Instead, biology majors read about molecular biology, theoretical and experimental biology, and ecological modeling—that is, what the natural world looks like to a DNA sequencing machine or a computer algorithm. Even environmental science majors now feel inadequately educated about the natural world. As Noss predicted in 1996: “I cannot help feeling uneasy that the middle-aged biologists” of that era “may be the last generation to have...been taught serious natural history.... The naturalists are dying off and have few heirs.” Add that to the steady decline in the other traditional ways of getting to know the natural world—hunting and fishing—and we are entering a new realm of ignorance.

So, what do we do about it? I contacted Noss and asked for a few ideas. (This was by email, I regret to admit. Even phoning seems so 20th century now.) Both he and Harry Greene, a Cornell University herpetologist and author of Tracks and Shadows: Field Biology as Art, gleefully replied that they were about to retire in large part so they could spend more time in the field.

During his teaching career, added Noss, he kept sane by making field time part of his routine. “I chose to live in a small town 10 miles from campus, which has several natural and semi-natural areas next door, with several trailheads for the very uncrowded Florida National Scenic Trail,” he wrote. “I work from home as much as I can get away with, ignore snide comments from colleagues who ask ‘hello, do you work here?’ and take walks several times a week on and off the Florida Trail to practice natural history.”

Summer in particular should be field time, added John Anderson, an ecologist at the College of the Atlantic. At the summer field station he leads on Great Duck Island in the Gulf of Maine, Anderson strictly limits student computer and phone time, even supplying paper, pen, and stamps to acquaint them with another vanishing art: the writing of letters. He also bans “i-anything that has ear-buds. Why? Well, I am trying to reinforce the idea that natural history is multi-dimensional. It isn’t just visual. So if you are bopping along to the Soundtrack of Your Life, you just aren’t as present on site as you need to be.” You do not hear the “chuck-chuck-chuck” of red-legged frogs, or—in the case of Great Duck Island—the purring, chattering, and squealing of nesting Leach’s storm petrels.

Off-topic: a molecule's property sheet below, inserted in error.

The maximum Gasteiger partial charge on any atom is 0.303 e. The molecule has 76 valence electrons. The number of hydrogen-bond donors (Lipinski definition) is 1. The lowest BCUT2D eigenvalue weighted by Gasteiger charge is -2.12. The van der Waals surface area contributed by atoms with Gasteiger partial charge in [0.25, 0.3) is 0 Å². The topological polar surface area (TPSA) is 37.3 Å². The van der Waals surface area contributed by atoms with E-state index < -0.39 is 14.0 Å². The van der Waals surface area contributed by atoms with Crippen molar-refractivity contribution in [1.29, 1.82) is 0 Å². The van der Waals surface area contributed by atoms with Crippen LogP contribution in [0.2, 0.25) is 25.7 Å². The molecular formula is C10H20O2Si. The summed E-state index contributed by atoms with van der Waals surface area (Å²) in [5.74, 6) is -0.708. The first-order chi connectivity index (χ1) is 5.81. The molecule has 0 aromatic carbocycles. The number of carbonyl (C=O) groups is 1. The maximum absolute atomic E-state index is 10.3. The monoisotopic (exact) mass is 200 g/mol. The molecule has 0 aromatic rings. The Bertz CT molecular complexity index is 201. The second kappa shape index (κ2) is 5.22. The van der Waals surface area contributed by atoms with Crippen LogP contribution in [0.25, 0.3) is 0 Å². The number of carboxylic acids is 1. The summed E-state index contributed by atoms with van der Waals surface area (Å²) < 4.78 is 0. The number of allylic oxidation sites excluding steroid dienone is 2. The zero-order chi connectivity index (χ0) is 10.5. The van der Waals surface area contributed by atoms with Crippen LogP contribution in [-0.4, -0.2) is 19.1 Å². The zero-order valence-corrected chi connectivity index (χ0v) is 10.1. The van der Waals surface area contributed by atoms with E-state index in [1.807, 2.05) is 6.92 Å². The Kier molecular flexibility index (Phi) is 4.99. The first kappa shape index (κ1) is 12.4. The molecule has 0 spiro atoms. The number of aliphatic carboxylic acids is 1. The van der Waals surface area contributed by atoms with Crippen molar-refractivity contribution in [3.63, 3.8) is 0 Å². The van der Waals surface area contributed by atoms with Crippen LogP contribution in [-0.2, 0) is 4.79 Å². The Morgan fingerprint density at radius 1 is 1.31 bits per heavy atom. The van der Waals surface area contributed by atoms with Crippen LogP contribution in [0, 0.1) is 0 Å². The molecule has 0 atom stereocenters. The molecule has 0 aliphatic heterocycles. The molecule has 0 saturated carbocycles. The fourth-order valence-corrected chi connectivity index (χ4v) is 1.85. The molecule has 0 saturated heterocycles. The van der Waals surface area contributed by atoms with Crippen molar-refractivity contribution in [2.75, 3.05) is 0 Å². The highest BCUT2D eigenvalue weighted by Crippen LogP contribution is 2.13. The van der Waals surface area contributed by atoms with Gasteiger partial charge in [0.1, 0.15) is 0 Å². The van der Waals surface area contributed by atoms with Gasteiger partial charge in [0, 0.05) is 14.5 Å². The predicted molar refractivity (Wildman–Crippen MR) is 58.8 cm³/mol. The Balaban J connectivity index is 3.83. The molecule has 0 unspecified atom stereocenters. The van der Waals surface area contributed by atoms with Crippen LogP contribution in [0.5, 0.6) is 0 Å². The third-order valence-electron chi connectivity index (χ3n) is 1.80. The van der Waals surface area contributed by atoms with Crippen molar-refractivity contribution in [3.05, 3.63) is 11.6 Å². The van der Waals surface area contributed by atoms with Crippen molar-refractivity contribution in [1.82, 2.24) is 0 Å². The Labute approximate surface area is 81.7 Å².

If separating people from their digital addictions seems draconian, bear in mind that seeing butterflies mimicking dead leaves led Alfred Russel Wallace to devise his theory of evolution by natural selection. For Charles Darwin, coauthor of the most momentous idea in the history of science, it was about looking at so many barnacles, that he once wrote, “I hate a barnacle as no man ever did before.” For G. Evelyn Hutchinson, it was scooping up water beetles that eventually made him the father of modern ecology. For John Ostrom, founder of the modern dinosaur revolution, it was staring endlessly at fossil birds and dinosaurs until he began to see how they were the same thing.

But none of this is just for scientists or field biologists. If you want big ideas (Beethoven’s Sixth Symphony, Frank Lloyd Wright’s Fallingwater, Wordsworth’s “Tintern Abbey,” a René Redzepi salad), shut down the computer and turn to nature for a while instead. The answer—or at least the relaxation you need to find the answer—is there.